In a diversionary move, President Donald Trump has withdrawn US funding from the World Health Organization at a critical point in a Coronavirus pandemic.
The US government has withdrawn $400 million a year from WHO accounts, claiming the UN agency manages and covers up the spread of COVID-19. President Donald Trump has announced he will stop funding the World Health Organization while a review takes place. The decision on whether to resume funding will be made after the review, which Trump says will take two to three months.
Donald Trump has announced that the United States will suspend World Health Organization funding while his administration reviews what he calls the WHO's failure to cover up an outbreak of the coronavirus in China. Trump's announcement comes after he furiously defended the U.N. agency's handling of the outbreak and its response. As questions arose about the crisis, which he downplayed and ignored, Trump sought to downplay, and in some cases ignore, the WHO and the news media, including the New York Times, the Washington Post, and other major media outlets.
The WHO has been accused of hypocrisy by Trump for opposing the travel ban and repeatedly claiming that the virus cannot be transmitted from person to person. The WHO, which he accuses of ignoring the US president and failing to act in time, said it was "seriously concerned" about the WHO's failure to declare a public health emergency.
The US president also threatened to withdraw from the organisation, saying: "We will have no choice but to do so unless the group changes its actions." The decision to suspend funding follows the WHO's response to the well-underway coronavirus pandemic in the United States in 2015.
Trump has pulled out of global climate agreements, questioned US funding of the United Nations and denigrated the World Trade Organizations.
Congressional Democrats on Tuesday night disputed Trump's claim that he unilaterally halted WTO funding. Democratic Senator Chris Murphy of Connecticut, who sits on the Senate Foreign Relations Committee, said Tuesday that if the WHO and China made a mistake, Trump would also blame his own administration. If we had acted appropriately, he could have imposed a travel ban on people from China, "Trump said Tuesday.
Trump complained that the WHO was "China-centric" and said the country sends $500 million a year to the organization. The WHO said that if the virus is not defeated around the world, the United States will remain at risk and Trump should not take valuable resources from the fight.
The United States is the largest single donor, donating between $400 million and $500 million annually to the Geneva-based organization in recent years. The United States is also a major contributor, accounting for about 15 percent of the agency's budget, according to WHO figures.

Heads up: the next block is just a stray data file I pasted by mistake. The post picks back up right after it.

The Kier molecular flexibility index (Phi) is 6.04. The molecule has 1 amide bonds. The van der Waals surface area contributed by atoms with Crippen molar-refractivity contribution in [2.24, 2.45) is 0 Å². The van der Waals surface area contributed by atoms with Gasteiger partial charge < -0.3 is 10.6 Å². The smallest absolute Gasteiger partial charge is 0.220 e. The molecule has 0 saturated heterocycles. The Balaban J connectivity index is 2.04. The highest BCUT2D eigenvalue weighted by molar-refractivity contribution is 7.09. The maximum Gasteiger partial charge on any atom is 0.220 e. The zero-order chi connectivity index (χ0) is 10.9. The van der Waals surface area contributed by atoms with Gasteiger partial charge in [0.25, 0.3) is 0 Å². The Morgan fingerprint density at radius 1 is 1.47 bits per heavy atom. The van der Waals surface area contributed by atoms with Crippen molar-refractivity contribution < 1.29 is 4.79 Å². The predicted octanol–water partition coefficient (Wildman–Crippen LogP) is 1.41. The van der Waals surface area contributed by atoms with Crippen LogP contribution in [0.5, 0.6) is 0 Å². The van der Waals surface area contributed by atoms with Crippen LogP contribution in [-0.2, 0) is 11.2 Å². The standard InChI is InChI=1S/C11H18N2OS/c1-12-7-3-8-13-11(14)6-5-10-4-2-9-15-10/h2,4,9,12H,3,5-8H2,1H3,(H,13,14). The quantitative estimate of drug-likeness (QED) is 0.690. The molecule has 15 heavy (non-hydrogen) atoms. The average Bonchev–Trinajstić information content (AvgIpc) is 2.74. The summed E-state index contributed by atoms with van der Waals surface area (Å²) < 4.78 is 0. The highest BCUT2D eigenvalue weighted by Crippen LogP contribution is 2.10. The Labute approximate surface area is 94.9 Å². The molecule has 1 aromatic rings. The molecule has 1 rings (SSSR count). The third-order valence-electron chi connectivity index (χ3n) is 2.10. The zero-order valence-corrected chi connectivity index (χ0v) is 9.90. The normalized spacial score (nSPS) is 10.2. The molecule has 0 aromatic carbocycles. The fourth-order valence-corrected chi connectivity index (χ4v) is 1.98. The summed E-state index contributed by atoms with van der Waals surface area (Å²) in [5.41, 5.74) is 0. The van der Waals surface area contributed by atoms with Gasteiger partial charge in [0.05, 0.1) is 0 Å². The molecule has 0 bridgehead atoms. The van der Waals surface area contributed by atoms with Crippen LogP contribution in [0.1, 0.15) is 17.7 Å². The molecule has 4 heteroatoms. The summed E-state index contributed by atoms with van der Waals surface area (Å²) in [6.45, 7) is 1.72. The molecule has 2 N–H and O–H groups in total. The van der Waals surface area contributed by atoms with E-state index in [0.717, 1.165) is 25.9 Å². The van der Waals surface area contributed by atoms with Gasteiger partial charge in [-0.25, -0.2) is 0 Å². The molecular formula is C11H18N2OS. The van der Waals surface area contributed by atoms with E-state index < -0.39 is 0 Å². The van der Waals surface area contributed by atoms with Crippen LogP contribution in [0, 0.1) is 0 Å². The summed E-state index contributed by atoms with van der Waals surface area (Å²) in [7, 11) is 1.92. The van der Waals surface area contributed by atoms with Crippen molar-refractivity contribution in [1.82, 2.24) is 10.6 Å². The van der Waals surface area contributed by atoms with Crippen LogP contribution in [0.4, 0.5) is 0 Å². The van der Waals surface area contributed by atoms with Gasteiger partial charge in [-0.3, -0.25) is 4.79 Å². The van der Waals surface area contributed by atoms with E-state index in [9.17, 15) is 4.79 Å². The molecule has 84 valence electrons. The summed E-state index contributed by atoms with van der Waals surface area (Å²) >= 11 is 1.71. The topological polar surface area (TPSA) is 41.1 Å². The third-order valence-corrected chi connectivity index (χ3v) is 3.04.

Trump said he had directed his administration to suspend funding pending a review of the WHO's decision to allocate more than $1.5 billion over the past two years to serious mismanagement and cover-up of the spread of the coronavirus.
Overnight in the US, President Donald Trump announced his intention to withdraw funding from the World Health Organization, which coordinates and advises national responses to COVID-19. Tedros said the WHO, a United Nations division that deals with pandemics, is being evaluated by member countries and independent organizations. The president was recently embroiled in a dispute with the WHO department at the UN General Assembly over how to deal with Ebola.
Trump said, according to the New York Times, that the WHO had pushed China's misinformation about the virus before announcing it would cut off funding.
Congressional Democrats blasted Trump's plan when he appeared in the Rose Garden and made the announcement. The US is the WHO's largest donor, contributing $893 million in 2015, according to the World Health Organization's annual report, and the first US president has criticized China for funneling only about $40 million a year into WHO coffers. World leaders have enabled the group to defend China and ensure that the WHO misleads the world about Covid 19, which the Trump administration says it misled.
As an international community, we must critically examine what went wrong in the global response, what went right, and learn from it so that we do not repeat the same mistakes, "said Senator Jeff Merkley of Oregon.
US President Donald Trump has threatened to cut off funding to the United Nations World Health Organization, and experts fear that cutting much of WHO funding could have a devastating impact on the WHO's response to the Ebola outbreak in West Africa. Leaders have tried to resist a public spat with Trump by simply saying that in the midst of a pandemic, the time is not right for a funding fight. Although we do not yet know what the funding freeze might look like, or whether Mr. Trump has the authority to pull out, experts fear that cutting off large portions of WHO funding could have a devastating impact on their work in Africa and the Middle East.